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This article is written by a student writer from the Her Campus at Tulane chapter.

It is a problem experienced by many people, ranging across all ages, genders, and races: “body-shaming”. Every day, our society finds a new way to enforce its view of what a successful body type is; for women, it’s being a thin, white, blonde model, and for men, it is being a white male with a 6-pack. This notion harms women in particular, as they are subject to more criticism if they are not “skinny” enough. Recently, singer Billie Eilish was the victim of this shaming when she was caught by paparazzi in a different outfit and soon found herself the victim of thousands of negative comments about her body.


On October 14th, Eilish was photographed wearing a simple tan tank top with shorts, which showed more of her body than her usual outfits consisting of dark, oversized sweatshirts and pants. While this is a normal outfit for any other celebrity, or any person in general, the Internet was surprised at Eilish’s physique, and many Internet trolls used their online personas to anonymously shame the 18-year-old’s body. One user even commented on Twitter that “in 10 months Billie Eilish has developed a mid-30’s wine mom body.” Eilish has since responded to these trolls by reposting a video from Youtuber Chizi Duru on her Instagram, which urged society to “start normalizing real bodies”. Eilish’s incident is only the most recent example of people commenting on others’ bodies and telling them what is wrong, or unhealthy, even though they have no prior knowledge of that person. 


Another unfortunate factor to note about this situation is that Eilish’s body has already been publicly criticized and she is only 18 years old. No woman should ever be subjected to this type of treatment, let alone a woman who just legally became an adult. But the fact of the matter is, society begins to judge young women’s bodies well before they reach 18, and their disapproving remarks or praise is extremely harmful to young women. What’s even worse is that, as women, we know that when we go into public we will be constantly judged, so we often either hide from that judgment or wear outfits that accentuate our bodies. Sometimes we do this for our own enjoyment, or we feel confident enough to rock that crop top, but most of the time, it is so others will like us and praise our bodies. Even Eilish is a victim of this pressure, as she once stated that her baggy and oversized fashion choices stem from wanting to hide her body from others, to avoid the type of judgment she is now receiving.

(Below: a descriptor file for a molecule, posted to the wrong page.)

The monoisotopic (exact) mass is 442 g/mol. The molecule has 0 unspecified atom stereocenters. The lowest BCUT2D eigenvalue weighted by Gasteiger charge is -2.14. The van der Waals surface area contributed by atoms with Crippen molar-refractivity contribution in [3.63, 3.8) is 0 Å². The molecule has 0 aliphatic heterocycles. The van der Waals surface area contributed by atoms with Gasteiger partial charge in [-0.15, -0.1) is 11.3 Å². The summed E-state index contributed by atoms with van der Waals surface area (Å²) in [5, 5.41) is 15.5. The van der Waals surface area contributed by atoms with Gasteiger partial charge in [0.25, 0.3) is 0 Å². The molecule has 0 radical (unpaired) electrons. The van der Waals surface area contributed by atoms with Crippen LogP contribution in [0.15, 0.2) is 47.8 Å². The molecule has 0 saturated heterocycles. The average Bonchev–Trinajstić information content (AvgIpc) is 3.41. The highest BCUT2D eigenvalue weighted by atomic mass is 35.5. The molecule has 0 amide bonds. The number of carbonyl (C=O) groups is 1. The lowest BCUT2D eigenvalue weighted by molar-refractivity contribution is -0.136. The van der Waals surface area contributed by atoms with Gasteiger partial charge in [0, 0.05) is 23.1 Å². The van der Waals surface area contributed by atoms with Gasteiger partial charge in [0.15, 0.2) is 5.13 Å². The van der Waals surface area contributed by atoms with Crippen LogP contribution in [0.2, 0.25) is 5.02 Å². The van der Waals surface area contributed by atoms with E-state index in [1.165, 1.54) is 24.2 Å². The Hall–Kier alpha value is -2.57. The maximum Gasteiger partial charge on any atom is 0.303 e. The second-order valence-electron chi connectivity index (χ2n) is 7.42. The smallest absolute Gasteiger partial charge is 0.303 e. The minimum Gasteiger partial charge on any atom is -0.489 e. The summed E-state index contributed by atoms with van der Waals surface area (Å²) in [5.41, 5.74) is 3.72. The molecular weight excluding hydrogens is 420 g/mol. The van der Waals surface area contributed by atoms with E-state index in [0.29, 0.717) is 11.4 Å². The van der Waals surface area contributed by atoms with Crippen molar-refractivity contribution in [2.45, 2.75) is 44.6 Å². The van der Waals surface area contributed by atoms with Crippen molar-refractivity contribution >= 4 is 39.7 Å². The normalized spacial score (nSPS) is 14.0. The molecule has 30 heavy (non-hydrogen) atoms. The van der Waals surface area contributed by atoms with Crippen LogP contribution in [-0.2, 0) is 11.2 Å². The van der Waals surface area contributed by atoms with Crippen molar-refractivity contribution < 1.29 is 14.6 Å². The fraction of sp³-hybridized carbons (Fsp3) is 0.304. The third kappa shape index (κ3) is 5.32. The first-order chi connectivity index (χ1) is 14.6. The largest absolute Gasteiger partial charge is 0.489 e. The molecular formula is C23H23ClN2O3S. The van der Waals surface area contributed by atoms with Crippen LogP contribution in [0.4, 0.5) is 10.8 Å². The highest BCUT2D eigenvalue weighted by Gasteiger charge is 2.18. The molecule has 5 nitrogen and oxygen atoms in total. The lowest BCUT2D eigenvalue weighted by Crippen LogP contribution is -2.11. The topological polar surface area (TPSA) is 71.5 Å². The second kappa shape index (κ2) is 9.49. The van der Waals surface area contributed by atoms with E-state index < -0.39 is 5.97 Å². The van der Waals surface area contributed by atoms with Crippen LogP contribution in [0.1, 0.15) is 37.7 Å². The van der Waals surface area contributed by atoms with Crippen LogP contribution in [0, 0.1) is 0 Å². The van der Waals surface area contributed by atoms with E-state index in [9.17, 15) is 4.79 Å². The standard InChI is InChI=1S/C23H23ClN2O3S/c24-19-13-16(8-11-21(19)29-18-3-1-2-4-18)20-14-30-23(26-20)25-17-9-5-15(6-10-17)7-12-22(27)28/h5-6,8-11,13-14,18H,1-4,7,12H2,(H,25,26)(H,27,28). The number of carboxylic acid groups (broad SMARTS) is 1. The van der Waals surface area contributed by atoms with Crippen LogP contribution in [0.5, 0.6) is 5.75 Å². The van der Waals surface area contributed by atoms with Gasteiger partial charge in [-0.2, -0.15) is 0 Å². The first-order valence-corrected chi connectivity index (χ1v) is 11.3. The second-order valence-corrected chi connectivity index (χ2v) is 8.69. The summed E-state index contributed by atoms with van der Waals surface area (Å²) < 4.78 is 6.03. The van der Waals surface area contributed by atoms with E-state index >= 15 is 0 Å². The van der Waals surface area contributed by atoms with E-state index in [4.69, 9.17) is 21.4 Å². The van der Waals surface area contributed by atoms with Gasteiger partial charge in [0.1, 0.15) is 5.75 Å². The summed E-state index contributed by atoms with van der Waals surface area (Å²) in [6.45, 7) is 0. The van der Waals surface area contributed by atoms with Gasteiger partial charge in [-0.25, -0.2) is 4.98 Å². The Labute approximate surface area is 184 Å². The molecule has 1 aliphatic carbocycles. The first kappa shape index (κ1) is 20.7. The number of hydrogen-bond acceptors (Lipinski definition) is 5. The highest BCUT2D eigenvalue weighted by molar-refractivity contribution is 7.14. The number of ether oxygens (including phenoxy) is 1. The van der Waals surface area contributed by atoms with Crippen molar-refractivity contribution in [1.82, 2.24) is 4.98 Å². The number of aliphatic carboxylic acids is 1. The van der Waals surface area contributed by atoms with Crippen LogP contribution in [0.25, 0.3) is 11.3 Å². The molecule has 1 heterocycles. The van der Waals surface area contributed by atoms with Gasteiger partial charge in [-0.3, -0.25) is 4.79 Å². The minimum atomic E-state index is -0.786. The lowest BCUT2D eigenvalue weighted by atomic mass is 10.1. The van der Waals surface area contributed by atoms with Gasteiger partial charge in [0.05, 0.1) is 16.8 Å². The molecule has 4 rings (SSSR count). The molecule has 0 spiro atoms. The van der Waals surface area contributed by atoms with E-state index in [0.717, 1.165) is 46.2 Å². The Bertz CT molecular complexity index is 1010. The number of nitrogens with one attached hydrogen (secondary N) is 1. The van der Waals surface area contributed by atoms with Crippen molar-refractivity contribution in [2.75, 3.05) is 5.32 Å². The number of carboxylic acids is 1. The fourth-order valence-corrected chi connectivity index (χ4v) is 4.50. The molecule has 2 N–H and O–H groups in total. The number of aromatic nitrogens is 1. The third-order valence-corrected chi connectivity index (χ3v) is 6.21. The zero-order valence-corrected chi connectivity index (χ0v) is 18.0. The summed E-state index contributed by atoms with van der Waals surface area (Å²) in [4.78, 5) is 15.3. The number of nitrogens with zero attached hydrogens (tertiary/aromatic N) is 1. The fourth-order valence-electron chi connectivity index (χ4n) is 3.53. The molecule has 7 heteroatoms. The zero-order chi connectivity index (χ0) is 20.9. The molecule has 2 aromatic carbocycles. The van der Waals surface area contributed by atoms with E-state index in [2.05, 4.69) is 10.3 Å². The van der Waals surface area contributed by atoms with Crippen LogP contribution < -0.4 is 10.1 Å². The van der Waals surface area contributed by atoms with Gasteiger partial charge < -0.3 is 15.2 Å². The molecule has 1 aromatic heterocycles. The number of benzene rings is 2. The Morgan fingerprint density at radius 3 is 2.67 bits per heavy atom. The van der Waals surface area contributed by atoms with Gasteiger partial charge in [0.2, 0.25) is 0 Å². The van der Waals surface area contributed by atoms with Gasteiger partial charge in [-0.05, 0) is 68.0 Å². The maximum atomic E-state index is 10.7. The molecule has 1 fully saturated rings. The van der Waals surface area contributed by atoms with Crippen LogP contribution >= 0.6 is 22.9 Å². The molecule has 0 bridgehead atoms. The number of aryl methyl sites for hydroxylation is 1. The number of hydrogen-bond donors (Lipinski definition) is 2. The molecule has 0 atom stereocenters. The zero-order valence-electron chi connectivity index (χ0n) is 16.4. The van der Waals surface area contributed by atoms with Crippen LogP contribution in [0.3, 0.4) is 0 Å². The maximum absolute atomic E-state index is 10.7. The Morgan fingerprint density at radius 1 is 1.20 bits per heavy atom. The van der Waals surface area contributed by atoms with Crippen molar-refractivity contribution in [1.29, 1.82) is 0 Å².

The pressure to conform can also be extremely dangerous to our health. The ‘ideal image’ messages that we receive can have detrimental effects on both our mental and physical health, including the emergence of eating disorders in children and adults who attempt to have the ‘perfect figure’. Studies have shown that globally, eating disorders are on the rise, especially in young women. While these can be attributed to many environmental and genetic factors, it is no secret that society wants women to look a certain way, and if they do not live up to it, they are considered undesirable, which can significantly impact the development of an eating disorder. 


So, what is wrong with having a “mid-30’s wine mom body” anyway? NOTHING. To me, having a mid-30’s wine mom body sounds like someone who is living and enjoying a fantastic life, raised a family, and is healthy, which is all anyone can ask for. Comparing Eilish to a body with the intent of stigmatizing that body not only affects Eilish but everyone else who perceives themselves as having that shape. People begin to wonder, “is it wrong that I look like this?”. In short, no. All bodies are different and unique and should be celebrated, not compared to one another. We should be thankful for what our bodies can do, and not berate ourselves for our physical flaws. After all, no one is perfect, no matter how great they may appear on Instagram.


At the end of the day, the only thing that matters is that you feel comfortable in your own body. It is meant for you to live your best life in, it is not merely a feature to be judged by others. I think we all need to take a page from Eilish’s book and learn to accept all bodies, even our own, as they are.


Taryn Clarke

Tulane '23

Hey! My name is Taryn, and I am a proud member of the Tulane class of 2023! I love to dance, read, write, and I am huge Disney nerd!
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